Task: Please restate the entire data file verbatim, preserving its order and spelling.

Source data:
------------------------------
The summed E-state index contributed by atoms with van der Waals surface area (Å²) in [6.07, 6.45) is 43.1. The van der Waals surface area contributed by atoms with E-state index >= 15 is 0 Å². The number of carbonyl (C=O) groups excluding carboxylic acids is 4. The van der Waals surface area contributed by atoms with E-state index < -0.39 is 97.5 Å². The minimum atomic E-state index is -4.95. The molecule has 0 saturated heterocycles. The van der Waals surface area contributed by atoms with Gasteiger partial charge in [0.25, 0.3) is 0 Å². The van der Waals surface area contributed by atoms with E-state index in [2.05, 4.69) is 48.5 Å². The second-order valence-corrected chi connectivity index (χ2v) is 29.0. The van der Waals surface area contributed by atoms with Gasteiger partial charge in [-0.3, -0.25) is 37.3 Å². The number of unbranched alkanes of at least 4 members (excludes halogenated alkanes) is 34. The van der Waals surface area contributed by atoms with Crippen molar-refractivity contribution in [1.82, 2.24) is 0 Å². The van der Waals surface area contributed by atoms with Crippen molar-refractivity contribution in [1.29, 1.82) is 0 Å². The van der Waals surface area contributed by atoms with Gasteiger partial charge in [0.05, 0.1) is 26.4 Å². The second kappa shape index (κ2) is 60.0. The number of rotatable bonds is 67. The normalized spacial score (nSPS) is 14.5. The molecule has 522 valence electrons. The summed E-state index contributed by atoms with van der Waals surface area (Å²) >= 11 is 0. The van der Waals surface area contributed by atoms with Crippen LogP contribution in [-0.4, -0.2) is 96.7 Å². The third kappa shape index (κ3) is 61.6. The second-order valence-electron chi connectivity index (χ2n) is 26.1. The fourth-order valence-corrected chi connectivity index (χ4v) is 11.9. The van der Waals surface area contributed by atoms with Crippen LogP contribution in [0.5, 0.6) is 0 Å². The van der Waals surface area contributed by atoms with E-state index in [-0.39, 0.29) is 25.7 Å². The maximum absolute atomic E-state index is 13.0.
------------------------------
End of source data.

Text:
The summed E-state index contributed by atoms with van der Waals surface area (Å²) in [6.07, 6.45) is 43.1. The van der Waals surface area contributed by atoms with E-state index >= 15 is 0 Å². The number of carbonyl (C=O) groups excluding carboxylic acids is 4. The van der Waals surface area contributed by atoms with E-state index < -0.39 is 97.5 Å². The minimum atomic E-state index is -4.95. The molecule has 0 saturated heterocycles. The van der Waals surface area contributed by atoms with Gasteiger partial charge in [0.25, 0.3) is 0 Å². The van der Waals surface area contributed by atoms with E-state index in [2.05, 4.69) is 48.5 Å². The second-order valence-corrected chi connectivity index (χ2v) is 29.0. The van der Waals surface area contributed by atoms with Gasteiger partial charge in [-0.3, -0.25) is 37.3 Å². The number of unbranched alkanes of at least 4 members (excludes halogenated alkanes) is 34. The van der Waals surface area contributed by atoms with Crippen molar-refractivity contribution in [1.82, 2.24) is 0 Å². The van der Waals surface area contributed by atoms with Crippen molar-refractivity contribution in [1.29, 1.82) is 0 Å². The van der Waals surface area contributed by atoms with Gasteiger partial charge in [0.05, 0.1) is 26.4 Å². The second kappa shape index (κ2) is 60.0. The number of rotatable bonds is 67. The normalized spacial score (nSPS) is 14.5. The molecule has 522 valence electrons. The summed E-state index contributed by atoms with van der Waals surface area (Å²) >= 11 is 0. The van der Waals surface area contributed by atoms with Crippen LogP contribution in [-0.4, -0.2) is 96.7 Å². The third kappa shape index (κ3) is 61.6. The second-order valence-electron chi connectivity index (χ2n) is 26.1. The fourth-order valence-corrected chi connectivity index (χ4v) is 11.9. The van der Waals surface area contributed by atoms with Crippen LogP contribution in [0.5, 0.6) is 0 Å². The van der Waals surface area contributed by atoms with E-state index in [-0.39, 0.29) is 25.7 Å². The maximum absolute atomic E-state index is 13.0.